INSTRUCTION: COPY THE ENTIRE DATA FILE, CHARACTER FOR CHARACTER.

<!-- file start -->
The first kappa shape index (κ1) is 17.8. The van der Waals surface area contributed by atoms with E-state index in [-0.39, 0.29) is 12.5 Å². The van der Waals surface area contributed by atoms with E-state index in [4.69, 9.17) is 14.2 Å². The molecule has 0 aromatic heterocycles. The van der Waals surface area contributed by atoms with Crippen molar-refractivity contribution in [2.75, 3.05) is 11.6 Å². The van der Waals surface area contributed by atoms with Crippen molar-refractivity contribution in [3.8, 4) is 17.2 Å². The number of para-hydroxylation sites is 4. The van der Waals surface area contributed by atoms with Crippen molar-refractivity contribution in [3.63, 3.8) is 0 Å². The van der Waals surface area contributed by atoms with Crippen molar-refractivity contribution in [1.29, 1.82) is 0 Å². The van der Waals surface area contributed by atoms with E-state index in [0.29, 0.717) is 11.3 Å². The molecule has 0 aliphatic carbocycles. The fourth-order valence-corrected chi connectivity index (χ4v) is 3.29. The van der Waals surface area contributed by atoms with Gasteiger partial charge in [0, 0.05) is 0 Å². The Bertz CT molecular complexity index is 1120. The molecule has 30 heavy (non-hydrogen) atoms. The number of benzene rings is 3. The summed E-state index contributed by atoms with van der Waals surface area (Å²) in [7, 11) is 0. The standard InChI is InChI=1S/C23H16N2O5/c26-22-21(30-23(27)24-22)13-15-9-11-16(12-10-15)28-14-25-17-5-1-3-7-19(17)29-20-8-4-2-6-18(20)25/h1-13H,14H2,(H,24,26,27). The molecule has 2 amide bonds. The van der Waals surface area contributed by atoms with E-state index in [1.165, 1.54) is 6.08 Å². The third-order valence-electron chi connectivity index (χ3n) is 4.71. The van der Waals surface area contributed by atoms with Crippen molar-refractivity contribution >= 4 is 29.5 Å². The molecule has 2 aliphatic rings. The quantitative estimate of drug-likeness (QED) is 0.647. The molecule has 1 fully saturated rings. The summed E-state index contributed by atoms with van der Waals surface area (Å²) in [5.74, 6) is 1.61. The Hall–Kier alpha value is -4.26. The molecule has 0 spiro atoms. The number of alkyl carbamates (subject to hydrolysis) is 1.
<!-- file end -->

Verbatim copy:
The first kappa shape index (κ1) is 17.8. The van der Waals surface area contributed by atoms with E-state index in [-0.39, 0.29) is 12.5 Å². The van der Waals surface area contributed by atoms with E-state index in [4.69, 9.17) is 14.2 Å². The molecule has 0 aromatic heterocycles. The van der Waals surface area contributed by atoms with Crippen molar-refractivity contribution in [2.75, 3.05) is 11.6 Å². The van der Waals surface area contributed by atoms with Crippen molar-refractivity contribution in [3.8, 4) is 17.2 Å². The number of para-hydroxylation sites is 4. The van der Waals surface area contributed by atoms with Crippen molar-refractivity contribution in [3.63, 3.8) is 0 Å². The van der Waals surface area contributed by atoms with Crippen molar-refractivity contribution in [1.29, 1.82) is 0 Å². The van der Waals surface area contributed by atoms with E-state index in [0.29, 0.717) is 11.3 Å². The molecule has 0 aliphatic carbocycles. The fourth-order valence-corrected chi connectivity index (χ4v) is 3.29. The van der Waals surface area contributed by atoms with Gasteiger partial charge in [0, 0.05) is 0 Å². The Bertz CT molecular complexity index is 1120. The molecule has 30 heavy (non-hydrogen) atoms. The number of benzene rings is 3. The summed E-state index contributed by atoms with van der Waals surface area (Å²) in [7, 11) is 0. The standard InChI is InChI=1S/C23H16N2O5/c26-22-21(30-23(27)24-22)13-15-9-11-16(12-10-15)28-14-25-17-5-1-3-7-19(17)29-20-8-4-2-6-18(20)25/h1-13H,14H2,(H,24,26,27). The molecule has 2 amide bonds. The van der Waals surface area contributed by atoms with E-state index in [1.165, 1.54) is 6.08 Å². The third-order valence-electron chi connectivity index (χ3n) is 4.71. The van der Waals surface area contributed by atoms with Crippen molar-refractivity contribution >= 4 is 29.5 Å². The molecule has 2 aliphatic rings. The quantitative estimate of drug-likeness (QED) is 0.647. The molecule has 1 fully saturated rings. The summed E-state index contributed by atoms with van der Waals surface area (Å²) in [5.74, 6) is 1.61. The Hall–Kier alpha value is -4.26. The molecule has 0 spiro atoms. The number of alkyl carbamates (subject to hydrolysis) is 1.